Space technologies on water

Superyachts and space satellites may not seem like they have much in common, but Dutch shipbuilder Royal Huisman's creation called Sea Eagle II will prove that space technologies can be successfully used on Earth.
30 March, 2020
The constructors applied the same concurrent engineering process developed by ESA (European space agency) for space missions to the design of the superyacht, which is due to become the world's largest aluminium sailing yacht when delivered to its owner this spring.
The unique state-of-the-art 81 m-long three-masted schooner has been recently transported by barge from the company's shipyard in Vollenhove to Royal Huisman Amsterdam, where its carbon composite rig will be installed, leaving her ready for sea trials and on-board crew training.

The initial design brief called for a "world cruising, fast, comfortable and iconic looking" yacht. And the shipbuilders definitely succeeded in the creation of that level of quality. Sea Eagle II has been built in aluminium to LY3 standards, with accommodation for up to 12 guests and 13 crew. Key features include a large superyacht sundeck with full flybridge controls, while the sheltered cockpit on the deck below features a bar, sofas and a large al fresco dining area.

"Satellites and superyachts are both complex machines, and concurrent engineering is advantageous in designing any complex system," explains Massimo Bandecchi, founder of ESA's CDF. "The basic idea is simple: bring together all necessary experts and design tools into a single room to work together as a team on a shared software model that updates immediately as changes are made, to assess design feasibility and trade-offs in a much more effective and reliable way.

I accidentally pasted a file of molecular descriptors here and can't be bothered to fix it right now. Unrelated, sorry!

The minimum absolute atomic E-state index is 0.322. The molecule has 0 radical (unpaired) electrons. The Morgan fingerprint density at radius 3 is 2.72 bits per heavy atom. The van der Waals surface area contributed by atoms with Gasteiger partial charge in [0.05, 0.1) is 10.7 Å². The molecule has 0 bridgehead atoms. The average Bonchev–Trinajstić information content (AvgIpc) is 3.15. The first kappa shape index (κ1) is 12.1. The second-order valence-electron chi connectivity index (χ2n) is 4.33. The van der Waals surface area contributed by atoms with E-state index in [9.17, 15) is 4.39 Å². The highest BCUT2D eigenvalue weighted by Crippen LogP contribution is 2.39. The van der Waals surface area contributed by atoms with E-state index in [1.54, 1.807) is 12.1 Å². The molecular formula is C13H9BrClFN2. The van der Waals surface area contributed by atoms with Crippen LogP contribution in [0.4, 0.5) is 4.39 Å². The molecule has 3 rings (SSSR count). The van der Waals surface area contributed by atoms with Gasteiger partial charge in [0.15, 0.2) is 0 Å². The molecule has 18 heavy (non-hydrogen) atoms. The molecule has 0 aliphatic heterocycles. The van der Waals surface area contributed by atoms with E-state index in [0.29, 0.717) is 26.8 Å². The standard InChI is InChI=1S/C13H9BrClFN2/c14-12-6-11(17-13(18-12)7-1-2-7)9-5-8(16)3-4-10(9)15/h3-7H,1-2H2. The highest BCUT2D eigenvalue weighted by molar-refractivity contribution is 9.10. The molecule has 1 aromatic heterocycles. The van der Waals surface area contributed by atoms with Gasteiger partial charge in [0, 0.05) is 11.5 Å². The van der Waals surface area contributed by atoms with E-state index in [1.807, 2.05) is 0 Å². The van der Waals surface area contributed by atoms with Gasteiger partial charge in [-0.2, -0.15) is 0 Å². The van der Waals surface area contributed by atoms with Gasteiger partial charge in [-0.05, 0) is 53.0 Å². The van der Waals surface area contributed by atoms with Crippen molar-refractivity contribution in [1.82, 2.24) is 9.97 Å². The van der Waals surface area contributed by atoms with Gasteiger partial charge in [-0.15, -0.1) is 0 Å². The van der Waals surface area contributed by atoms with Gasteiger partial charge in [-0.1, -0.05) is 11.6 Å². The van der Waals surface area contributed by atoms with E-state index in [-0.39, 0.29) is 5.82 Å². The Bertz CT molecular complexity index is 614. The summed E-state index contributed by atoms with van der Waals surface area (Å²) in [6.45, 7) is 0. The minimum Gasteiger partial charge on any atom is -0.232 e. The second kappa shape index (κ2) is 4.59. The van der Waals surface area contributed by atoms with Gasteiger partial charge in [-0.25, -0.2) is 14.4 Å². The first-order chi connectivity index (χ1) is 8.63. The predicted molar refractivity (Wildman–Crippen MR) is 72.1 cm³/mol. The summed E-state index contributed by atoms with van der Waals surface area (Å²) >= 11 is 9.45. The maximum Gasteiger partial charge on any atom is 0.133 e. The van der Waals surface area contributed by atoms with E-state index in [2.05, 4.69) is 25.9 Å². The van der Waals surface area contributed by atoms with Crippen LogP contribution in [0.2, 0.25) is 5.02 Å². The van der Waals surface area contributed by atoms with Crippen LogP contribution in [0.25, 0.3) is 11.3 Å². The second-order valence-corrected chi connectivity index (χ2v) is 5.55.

Stefan Coronel, Royal Huisman's Design and Engineering Manager, received training from Massimo and his team before setting up his own concurrent engineering room: "Yacht building is not rocket science, but it does involve a complex, multi-disciplinary system, with lots of trade-offs to be decided.

"The traditional "over the hedge" design method - where one knowledge field does its work, then throws it across to the next team in sequence - demands the subsequent checking of feedback then possible design adjustments, so is quite a time consuming process. In the modern yard-building world there isn't so much time to spare."

The company's adoption of concurrent engineering, apart from easing the work itself and making it more productive, also meant Sea Eagle II's aluminium panels have had holes and support structures added to them in advance, which allowed to save time in construction and integrate winches and hatches.
Banner image: Boat International